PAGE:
After having spent almost two years recovering from my last car ownership experience (nightmare) I had no doubt that the transition back was going to be rough. Obviously, when you are buying a used car, the car has been USED. No big shock there. The hope is that the car has been used gently and there are minimal problems with it. Mechanic or not, there is just no way to predict the future of the vehicle, as much as I wish it was possible.
So, after taking out a loan and paying the upfront cost of purchasing the actual vehicle (which cost more than I had really hoped to spend). I then had to dive straight into insurance, tags, and taxes. A note on the taxes. Why did I have to pay over $200 in sales tax on a used car? Does that make sense to anyone? Note to self… it does not help anyone to claim the actual price paid.
Anyway, these are all expected expenses. So, moving along. As mentioned, I had to buy a battery. Once the battery was purchased, it became clear that I also needed new contacts, so lets throw that in too. Lucky for me, I have mastered the art of “help me I am a female” with “I am not a complete idiot but you are smarter than me”, in order to get my battery installed, old contacts taken off, and new contacts put on (free of charge, obviously).
During this changing of the battery, it becomes apparent that my radiator fluid is looking low. Since I just dropped over $100, I saved that for later. Later arrived the following day when my car started acting funny and I discovered that my radiator fluid was now empty. Dan came to the rescue and we filled it up. Easy enough?
Well… a week later, my car would not start. Alas, I check the radiator fluid and its empty again. Red flag. I immediately fill it back up and call my mechanic aka James Dean of Charleston (his name is Jerry but I swear he is an older Dean). Co-workers and family are forecasting the worst with scary predictions of head gaskets and new engines. After dropping off the Magic Carpet I feel myself panicking from flash backs of my Altima and the thousands of dollars sunk into that piece of evil machinery. With $250 in my bank account, I was really hoping for a simple fix. Jerry calls me at lunch to tell me that I have a crack in my radiator and that I have to replace it. Simultaneous sigh of relief and distress. I literally do not have the money to pay for it. So what do the adults of my generation do in this situation? Charge it!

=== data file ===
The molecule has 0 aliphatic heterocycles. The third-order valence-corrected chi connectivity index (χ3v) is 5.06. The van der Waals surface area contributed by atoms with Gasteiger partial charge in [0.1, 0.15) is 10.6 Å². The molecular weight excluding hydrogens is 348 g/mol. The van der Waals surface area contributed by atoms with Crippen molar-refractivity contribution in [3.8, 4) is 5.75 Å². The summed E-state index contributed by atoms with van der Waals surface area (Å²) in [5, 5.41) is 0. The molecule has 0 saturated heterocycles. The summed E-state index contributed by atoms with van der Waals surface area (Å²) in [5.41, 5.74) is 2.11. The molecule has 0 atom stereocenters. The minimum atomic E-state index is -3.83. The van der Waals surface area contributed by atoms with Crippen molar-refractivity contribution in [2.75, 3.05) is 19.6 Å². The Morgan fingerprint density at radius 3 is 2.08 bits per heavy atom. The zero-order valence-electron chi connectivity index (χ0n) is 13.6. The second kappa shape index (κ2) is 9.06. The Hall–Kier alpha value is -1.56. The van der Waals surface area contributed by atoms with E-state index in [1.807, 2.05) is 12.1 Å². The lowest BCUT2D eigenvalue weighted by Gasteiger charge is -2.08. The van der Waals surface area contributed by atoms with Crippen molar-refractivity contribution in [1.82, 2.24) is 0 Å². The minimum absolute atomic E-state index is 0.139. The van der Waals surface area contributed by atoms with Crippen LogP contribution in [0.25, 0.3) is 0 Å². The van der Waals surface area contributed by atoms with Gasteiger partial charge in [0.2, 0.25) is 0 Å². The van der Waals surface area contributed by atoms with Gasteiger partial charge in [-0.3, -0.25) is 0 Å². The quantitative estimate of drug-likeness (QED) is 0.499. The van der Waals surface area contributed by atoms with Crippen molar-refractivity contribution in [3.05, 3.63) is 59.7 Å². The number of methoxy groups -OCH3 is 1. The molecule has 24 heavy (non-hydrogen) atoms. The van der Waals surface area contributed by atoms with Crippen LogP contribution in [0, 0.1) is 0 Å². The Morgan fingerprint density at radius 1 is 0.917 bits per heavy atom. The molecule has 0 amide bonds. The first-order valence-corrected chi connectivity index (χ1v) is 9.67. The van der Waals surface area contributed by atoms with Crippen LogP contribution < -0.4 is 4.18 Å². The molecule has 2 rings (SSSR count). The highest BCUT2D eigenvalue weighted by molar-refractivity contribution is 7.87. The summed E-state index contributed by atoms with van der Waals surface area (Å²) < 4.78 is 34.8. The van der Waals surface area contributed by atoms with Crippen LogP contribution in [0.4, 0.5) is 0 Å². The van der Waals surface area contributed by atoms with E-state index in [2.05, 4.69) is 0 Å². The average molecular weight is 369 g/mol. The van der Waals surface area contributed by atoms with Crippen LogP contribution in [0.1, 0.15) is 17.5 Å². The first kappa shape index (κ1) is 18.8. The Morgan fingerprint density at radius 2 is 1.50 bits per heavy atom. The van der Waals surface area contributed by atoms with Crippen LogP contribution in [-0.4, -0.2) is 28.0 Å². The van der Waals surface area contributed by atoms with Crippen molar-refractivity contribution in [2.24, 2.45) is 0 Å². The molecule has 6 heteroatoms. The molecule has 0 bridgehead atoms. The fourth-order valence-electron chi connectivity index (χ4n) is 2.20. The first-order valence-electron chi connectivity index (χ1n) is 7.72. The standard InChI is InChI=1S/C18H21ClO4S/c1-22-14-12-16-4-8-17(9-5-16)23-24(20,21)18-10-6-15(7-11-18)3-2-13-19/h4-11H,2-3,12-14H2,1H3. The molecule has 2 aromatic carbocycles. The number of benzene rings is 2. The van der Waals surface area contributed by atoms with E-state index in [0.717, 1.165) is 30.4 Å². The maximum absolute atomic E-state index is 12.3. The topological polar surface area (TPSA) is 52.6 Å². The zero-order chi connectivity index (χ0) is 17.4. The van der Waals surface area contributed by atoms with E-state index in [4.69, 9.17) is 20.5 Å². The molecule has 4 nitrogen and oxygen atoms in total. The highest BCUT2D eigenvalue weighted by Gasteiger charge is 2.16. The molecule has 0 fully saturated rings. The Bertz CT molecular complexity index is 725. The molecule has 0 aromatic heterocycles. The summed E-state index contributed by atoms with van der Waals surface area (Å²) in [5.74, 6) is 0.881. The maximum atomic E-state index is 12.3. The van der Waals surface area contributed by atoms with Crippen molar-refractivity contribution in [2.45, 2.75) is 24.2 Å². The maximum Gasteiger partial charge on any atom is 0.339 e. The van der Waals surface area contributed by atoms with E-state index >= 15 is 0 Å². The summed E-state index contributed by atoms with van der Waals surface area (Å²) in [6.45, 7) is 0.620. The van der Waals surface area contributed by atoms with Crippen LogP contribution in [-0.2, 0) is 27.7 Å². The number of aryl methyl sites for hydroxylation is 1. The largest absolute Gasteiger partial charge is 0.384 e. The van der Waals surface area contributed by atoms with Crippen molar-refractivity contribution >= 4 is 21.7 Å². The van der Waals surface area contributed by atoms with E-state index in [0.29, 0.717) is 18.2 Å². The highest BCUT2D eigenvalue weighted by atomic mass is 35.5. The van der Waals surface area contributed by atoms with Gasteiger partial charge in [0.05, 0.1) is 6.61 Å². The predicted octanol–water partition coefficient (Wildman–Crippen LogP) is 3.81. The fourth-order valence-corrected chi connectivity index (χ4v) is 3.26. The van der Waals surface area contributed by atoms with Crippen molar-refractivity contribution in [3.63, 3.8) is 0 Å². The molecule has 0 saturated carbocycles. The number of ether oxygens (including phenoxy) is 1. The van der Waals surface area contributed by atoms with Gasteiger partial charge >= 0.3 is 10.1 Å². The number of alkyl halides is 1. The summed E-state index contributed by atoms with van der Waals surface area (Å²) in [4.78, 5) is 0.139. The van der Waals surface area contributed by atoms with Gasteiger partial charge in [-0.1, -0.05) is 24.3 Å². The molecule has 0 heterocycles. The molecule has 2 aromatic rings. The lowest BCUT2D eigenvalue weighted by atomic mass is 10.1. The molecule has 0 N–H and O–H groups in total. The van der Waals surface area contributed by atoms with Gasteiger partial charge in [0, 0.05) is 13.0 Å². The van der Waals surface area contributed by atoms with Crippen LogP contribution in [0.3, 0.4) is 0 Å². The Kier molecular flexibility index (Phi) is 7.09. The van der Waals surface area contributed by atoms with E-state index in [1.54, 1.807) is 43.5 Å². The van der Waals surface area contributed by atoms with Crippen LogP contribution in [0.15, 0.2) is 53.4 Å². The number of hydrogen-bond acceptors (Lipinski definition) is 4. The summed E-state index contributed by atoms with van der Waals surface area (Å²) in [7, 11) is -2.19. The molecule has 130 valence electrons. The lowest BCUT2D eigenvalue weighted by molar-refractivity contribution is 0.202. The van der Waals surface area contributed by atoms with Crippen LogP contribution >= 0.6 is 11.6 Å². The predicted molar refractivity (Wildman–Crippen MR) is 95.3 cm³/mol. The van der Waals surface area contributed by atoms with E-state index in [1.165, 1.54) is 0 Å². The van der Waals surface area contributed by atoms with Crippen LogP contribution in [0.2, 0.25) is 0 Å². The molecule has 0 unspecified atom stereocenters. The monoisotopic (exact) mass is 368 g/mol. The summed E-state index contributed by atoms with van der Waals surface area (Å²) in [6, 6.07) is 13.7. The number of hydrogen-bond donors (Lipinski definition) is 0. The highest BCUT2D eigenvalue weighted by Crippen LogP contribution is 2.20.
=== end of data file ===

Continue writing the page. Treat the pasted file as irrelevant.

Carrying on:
When I arrive at the shop, Jerry consoles me with kind words and his daughter tries to distract me with funny stories as she swipes my credit card and takes the rest of payment via check. Ugh, being poor is the worst. As I am leaving, I realize that my gas tank is empty. Nice touch. At least I still have money left on my credit card.
As if the car gods were determined to keep me down, my poor boyfriend cannot get his car to start either. (Am I bad luck?) We give it a jump and it seems to be able to make it to a parts store for a new battery and alternator test, so I follow behind him in my newly fixed truck. Alas, this fix was not in the cards. The truck died in Mt. Pleasant on Hwy 17 and luckily for us, some random guy pops out of his truck (trucks unite!) and pushes Dan into the safe have of a collision repair store (how appropriate).
The Monday after this insane weekend, I stopped into Jerrys to give him the low-down on the truck and when I walked in he asked me if I was collecting broken trucks. 🙂
So here is the comic relief to the whole thing. Read an email I got from Dan below: